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Venezuela’s military backs Maduro, accuses Guaido of ‘coup’

CARACAS: Venezuela’s powerful military high command threw its weight behind President Nicolas Maduro on Thursday as opposition leader Juan Guaido pressed a direct challenge to his authority with the backing of the United States and key Latin American allies.

Defence Minister Vladimir Padrino, a general, accused Guaido of attempting a “coup d’etat” and said Maduro, 56, is “the legitimate president”. Eight generals who command of strategic regions of the country reiterated their “absolute loyalty and subordination” to the socialist leader in messages carried on state television.

Maduro was re-elected in May in snap elections boycotted by the opposition and denounced around the world as fraudulent. He has held onto power in the face of mass protests, international pressure and opposition efforts to oust him.

Crucially, he has consistently retained the support of the military high command.

In Washington, US Secretary of State Mike Pompeo warned the Maduro government against the use of force against demonstrators in a speech to the Organisation of American States. “The time for debate is done. The regime of former president Nicolas Maduro is illegitimate,” Pompeo said.

Guaido set the showdown in motion on Wednesday by proclaiming himself “acting president” and was swiftly recognised by the US and about a dozen regional governments, including those of Brazil, Argentina and Colombia.

Mexico, Cuba and Bolivia, all in the hands of leftist governments, pledged support for Maduro.

Further afield, Maduro received support from allies Russia and China while France and Canada backed Guaido.

Guaido’s bold move came amid a fresh wave of deadly street clashes between protesters and security forces in this oil-rich but economically devastated country.

A deep depression marked by hyperinflation and shortages of food and medicine has triggered an exodus of Venezuelans to surrounding countries.

Tens of thousands of Venezuelans took to the streets on Wednesday — on the 61st anniversary of the fall of the Marcos Perez Jimenez dictatorship — in rival rallies opposing and supporting the regime.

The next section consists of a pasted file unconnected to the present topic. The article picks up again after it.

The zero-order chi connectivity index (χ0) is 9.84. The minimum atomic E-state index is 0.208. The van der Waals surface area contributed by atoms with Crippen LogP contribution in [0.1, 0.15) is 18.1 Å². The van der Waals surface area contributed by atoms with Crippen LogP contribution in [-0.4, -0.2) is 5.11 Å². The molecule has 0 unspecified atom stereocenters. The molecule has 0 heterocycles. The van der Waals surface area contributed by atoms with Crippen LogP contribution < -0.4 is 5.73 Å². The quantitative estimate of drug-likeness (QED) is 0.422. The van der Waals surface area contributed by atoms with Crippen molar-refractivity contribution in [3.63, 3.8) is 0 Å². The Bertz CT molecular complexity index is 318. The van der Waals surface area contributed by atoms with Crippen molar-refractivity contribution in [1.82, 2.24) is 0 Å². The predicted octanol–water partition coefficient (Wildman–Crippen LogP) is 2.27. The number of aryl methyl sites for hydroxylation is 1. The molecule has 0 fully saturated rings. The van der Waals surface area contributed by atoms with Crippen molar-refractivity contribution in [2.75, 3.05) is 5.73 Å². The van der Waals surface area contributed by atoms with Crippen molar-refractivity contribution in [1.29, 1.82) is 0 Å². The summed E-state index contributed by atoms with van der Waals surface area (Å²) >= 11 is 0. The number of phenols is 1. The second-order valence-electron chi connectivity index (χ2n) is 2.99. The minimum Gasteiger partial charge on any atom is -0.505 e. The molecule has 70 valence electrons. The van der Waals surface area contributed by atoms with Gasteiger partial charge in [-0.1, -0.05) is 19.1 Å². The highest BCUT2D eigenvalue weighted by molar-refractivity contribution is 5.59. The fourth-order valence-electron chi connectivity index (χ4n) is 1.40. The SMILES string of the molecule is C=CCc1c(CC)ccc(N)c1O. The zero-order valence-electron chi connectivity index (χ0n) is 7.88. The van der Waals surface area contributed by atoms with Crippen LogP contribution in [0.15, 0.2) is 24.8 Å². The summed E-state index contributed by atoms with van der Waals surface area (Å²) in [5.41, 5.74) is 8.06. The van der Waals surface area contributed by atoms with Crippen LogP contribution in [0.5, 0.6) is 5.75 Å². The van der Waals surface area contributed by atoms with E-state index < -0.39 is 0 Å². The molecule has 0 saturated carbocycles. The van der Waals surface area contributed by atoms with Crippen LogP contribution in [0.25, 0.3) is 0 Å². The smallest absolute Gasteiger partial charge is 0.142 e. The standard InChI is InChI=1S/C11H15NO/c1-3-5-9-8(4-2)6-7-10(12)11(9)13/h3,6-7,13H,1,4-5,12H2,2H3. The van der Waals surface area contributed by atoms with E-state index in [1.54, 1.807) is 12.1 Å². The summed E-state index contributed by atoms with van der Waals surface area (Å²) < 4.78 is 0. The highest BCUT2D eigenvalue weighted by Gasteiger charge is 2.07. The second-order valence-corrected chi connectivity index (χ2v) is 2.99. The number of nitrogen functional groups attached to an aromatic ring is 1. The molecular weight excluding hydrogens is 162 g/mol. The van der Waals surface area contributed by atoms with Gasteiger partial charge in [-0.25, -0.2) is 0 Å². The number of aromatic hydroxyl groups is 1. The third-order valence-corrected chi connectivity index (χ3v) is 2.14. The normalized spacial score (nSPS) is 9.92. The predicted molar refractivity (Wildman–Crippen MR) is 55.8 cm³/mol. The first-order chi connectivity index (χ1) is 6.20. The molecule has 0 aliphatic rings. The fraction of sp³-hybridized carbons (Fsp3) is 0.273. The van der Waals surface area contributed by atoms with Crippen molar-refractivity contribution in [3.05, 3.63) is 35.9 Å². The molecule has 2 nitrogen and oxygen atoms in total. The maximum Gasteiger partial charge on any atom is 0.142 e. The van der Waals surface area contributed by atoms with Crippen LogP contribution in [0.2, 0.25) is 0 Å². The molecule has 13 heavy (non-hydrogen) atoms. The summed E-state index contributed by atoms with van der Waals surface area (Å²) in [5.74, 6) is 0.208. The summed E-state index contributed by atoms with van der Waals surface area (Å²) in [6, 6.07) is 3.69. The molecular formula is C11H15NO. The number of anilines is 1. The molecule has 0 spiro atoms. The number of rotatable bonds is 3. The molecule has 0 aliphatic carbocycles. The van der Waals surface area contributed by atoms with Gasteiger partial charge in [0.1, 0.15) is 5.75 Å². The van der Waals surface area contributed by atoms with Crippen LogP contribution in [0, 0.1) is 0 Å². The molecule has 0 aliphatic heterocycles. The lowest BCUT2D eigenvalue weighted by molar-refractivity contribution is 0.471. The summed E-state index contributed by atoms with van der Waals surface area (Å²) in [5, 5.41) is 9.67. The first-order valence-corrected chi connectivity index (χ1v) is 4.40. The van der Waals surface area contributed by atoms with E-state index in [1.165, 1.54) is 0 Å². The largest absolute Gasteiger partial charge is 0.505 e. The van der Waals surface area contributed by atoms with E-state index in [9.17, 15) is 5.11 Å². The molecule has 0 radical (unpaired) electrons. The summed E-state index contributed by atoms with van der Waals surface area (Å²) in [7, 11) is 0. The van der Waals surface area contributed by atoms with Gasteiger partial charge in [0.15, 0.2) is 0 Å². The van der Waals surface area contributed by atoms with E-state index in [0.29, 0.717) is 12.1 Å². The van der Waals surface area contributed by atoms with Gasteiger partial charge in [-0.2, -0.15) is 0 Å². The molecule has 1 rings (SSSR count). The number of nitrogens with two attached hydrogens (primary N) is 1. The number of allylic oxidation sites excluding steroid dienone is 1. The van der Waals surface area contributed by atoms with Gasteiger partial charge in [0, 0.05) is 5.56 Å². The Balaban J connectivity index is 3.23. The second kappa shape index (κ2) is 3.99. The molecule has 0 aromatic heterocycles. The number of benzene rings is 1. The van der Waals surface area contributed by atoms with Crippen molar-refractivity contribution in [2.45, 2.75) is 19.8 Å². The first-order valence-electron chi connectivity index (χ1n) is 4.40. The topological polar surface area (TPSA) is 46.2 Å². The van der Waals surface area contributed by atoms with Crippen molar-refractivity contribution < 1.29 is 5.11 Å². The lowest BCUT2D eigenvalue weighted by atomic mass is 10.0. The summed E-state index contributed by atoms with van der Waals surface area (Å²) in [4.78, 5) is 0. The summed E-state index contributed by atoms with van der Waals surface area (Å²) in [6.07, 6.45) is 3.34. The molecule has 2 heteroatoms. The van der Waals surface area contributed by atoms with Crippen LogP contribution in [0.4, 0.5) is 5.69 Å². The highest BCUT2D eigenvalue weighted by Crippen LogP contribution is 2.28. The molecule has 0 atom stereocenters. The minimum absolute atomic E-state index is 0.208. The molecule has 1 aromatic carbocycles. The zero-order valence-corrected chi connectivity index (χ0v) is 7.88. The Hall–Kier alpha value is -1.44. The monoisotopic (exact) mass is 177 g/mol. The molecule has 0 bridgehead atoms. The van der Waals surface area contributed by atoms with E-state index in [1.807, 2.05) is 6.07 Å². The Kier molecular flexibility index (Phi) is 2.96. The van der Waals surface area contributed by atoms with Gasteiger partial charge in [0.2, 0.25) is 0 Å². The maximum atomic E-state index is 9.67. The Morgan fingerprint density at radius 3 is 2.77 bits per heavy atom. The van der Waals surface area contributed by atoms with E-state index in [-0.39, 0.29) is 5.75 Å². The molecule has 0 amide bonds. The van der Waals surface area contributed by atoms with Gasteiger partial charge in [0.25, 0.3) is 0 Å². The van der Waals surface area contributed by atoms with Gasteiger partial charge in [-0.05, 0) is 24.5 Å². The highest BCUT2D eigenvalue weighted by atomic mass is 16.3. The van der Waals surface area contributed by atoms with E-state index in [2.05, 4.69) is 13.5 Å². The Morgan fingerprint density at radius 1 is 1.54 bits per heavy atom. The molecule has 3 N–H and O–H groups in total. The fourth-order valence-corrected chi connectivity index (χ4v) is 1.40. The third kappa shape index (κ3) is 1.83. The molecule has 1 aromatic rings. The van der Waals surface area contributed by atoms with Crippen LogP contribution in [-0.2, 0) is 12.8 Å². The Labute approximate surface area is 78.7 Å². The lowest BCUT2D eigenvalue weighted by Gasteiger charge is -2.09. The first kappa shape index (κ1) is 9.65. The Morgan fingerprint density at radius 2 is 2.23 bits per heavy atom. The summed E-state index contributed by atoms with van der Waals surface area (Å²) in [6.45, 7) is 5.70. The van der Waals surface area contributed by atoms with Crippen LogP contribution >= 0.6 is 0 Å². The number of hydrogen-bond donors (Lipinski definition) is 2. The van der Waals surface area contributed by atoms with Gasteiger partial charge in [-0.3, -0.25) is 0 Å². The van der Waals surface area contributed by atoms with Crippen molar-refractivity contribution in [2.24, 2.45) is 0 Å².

It capped three days of high tension that began on Monday when a group of soldiers took over a command post in the capital Caracas and rose up against Maduro.

That was quickly quashed and officials said 27 people were arrested but it sparked a wave of smaller protests that were met by security forces using tear gas and rubber bullets.

The Venezuelan Observatory of Social Conflict said that 16 people have died in clashes over the past three days.

Trump angers Maduro

US President Donald Trump almost immediately recognised Guaido’s claims to power, declaring Maduro “illegitimate” and the National Assembly “the only legitimate branch of government”. An enraged Maduro responded by breaking off diplomatic ties with the “imperialist” US government, ordering its diplomats to leave within 72 hours.

Defying Maduro, Guaido urged diplomats to stay put, in an open letter to embassies in the country.

The US State Department said that as it no longer recognised Maduro as president, it did not accept his authority to sever ties or declare its diplomats “persona non grata.”

Maduro’s key ally Russia denounced Guaido’s bid as a “usurpation” of power and warned that “this is a direct path to lawlessness and bloodshed”. The Venezuelan president’s main financial backer China said it opposes “interference” in Venezuelan affairs.

UN Secretary General Antonio Guterres, speaking at the World Economic Forum in Davos, appealed for dialogue to keep the crisis from spiralling out of control, warning it could lead “to the kind of conflict that would be a disaster for the people of Venezuela and for the region.”

Analysts at the Eurasia Group consultancy said international recognition of Guaido as Venezuela’s interim president “will further elevate his profile and cement him as the main face of the opposition”.

However, Guaido still lacks the “recognition by senior elements of the military” necessary to remove the president and hence “Maduro’s fall does not appear imminent.” They said Trump might consider further economic sanctions against Venezuela, a third of whose oil production goes to the US.

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